Here's the story I usually tell to communicate the kind of guy we had running the show: We had a manually-operated roll drop that weighed about 250 pounds.  We had taped out on the floor where it should go.  One of our dress rehearsals, the drop was delayed slightly at the end of a song.  The note, predictably, said "Where the F*** was the roll drop??"  I knew exactly why it hadn't come down, because I was on stage at the time: actors don't understand spike tape.  There was someone standing directly in the drop's path, and the drop operator (the droperator?) waited for them to move before lowering it.  I suggested the possibility (somehow, I think I always stayed on this director's good side), and he replied with "Drop it anyway."  He was dead serious.  Every single one of us just stared.  It was deathly silent.  "I guarantee you, they'll never stand in the way again."

Another cast member spoke up.  "Yeah," he said incredulously, "because they'll be dead!"  Joel turned to the man.  "Exactly," he said. 

Here's a shot of the offending roll drop.  "Shrewsical: The Musical!"  Joel thought it was hilarious. (I'm on the left in the red bowtie)

#1: No Time for Heaven, Wellington Community Theater, 1996? (I'm a little fuzzy on the date)

Oh, man.  At least Kiss Me Kate had a strong performance at the end.  No Time For Heaven was just bad.  Bad, bad, bad.  It was the only horrible experience I ever had in all my shows with WCT. How bad was it?  At one point, two of the actors were standing outside the building where we were going to be performing in three days (my church's basement, incidentally) discussing the possibility of simply not doing the performance, figuring it would be better in the long run to cancel than to put on a terrible show and scare away audiences forever.  What they didn't know was that the director was standing at the base of the stairs, grinding her teeth together as she heard every word they said.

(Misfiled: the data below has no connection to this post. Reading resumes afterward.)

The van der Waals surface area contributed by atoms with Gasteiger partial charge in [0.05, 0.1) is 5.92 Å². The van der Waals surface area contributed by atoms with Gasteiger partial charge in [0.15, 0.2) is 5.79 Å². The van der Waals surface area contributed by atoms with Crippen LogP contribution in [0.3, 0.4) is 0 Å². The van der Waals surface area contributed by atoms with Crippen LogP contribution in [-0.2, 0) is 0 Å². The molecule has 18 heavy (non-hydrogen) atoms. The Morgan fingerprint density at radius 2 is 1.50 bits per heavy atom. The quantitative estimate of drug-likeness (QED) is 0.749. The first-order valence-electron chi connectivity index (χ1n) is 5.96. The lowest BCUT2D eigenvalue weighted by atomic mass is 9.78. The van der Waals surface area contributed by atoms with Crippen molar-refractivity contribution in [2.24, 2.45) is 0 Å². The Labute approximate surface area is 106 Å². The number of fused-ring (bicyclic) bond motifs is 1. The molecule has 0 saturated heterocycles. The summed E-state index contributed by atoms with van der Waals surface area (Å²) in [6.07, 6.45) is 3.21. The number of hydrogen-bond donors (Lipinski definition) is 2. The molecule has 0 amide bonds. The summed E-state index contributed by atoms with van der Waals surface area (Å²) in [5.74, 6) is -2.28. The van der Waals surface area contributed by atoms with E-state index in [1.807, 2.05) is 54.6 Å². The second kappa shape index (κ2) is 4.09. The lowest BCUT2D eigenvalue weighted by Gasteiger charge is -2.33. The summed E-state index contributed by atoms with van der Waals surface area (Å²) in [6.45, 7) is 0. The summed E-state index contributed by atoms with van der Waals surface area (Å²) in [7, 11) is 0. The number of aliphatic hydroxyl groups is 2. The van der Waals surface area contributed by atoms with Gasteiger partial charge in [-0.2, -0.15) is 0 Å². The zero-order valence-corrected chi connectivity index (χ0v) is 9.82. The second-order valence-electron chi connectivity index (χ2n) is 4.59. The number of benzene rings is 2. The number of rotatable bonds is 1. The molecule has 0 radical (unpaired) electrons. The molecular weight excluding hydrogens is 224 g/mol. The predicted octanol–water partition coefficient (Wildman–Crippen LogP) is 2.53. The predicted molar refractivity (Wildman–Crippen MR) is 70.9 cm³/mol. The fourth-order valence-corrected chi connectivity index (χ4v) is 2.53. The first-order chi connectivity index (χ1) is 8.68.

What went wrong?  For starters, our female lead was an older woman who I always loved in all my WCT experiences, but she had to carry the show.  And she couldn't remember her lines.  Sometimes to the tune of "We just cut ten pages of dialogue.  Now what do we do?"  Our "grandpa" was probably in his twenties.  We just grayed his hair.  We couldn't get our usual performance space, so we used the tiny stage in the basement of my church, which was in need of some repair anyway.  (Still is, to my knowledge)  For that reason, we couldn't actually build much of a solid set, and the stage was too small.  This means the walls shook every time someone opened or closed a door.  We had a prompter during the performances who was just off-stage.  She was louder than a few of the actors, so from time to time you'd hear this woman's voice coming from one of the shaking walls.  Only thing is, she was dyslexic which, again, there's nothing wrong with.  But it's an unfortunate condition for someone reading your lines to try to get you back on track to have.  Especially if the audience can here her anyway.  Then there was the cast: we didn't hate each other, but we weren't exactly bosom buddies, either.  I think the stress of the show really played on everybody.  It's the ONLY community theater I've ever done where there was no cast party afterward.  My sister and I didn't even say goodbye to all of the actors after the last show.  Everyone just cleaned up and left as quickly as possible.

Looking back, I find it hard to believe some of these things happened.  I'm grateful for each experience, though.  I learned something through every one of these assignments.  Sometimes you learn more from a disaster than you learn from a success.

Speaking of disasters, here are some runners-up: Charlotte's Web, Wellington Recreation Center (I directed a kids' class), 2000; South Pacific, Horsefeathers and Applesauce, 2001 (the set consisted pretty much of four giant potholders that had to be individually weaved.  Not an exaggeration); Joseph and the Amazing Technicolor Dreamcoat, Horsefeathers and Applesauce, 2000 (Drunk choreographer, MAJOR backstage drama/teenage hormone crap); Life is a Dream, Oklahoma City Theatre Company, 2004 (dreary, plodding, three-hour take on what is an engaging and often-humorous script; an extended run, generally for houses of less than twelve); It Could Be Any One of Us, OBU, 2005 (senior "I'm over it" show); Medium Rare, Wellington High School, 1998 (Director's philosophy of theatre: "That play has boys dressing up as girls, doesn't it?  That's always funny, we'll do that one").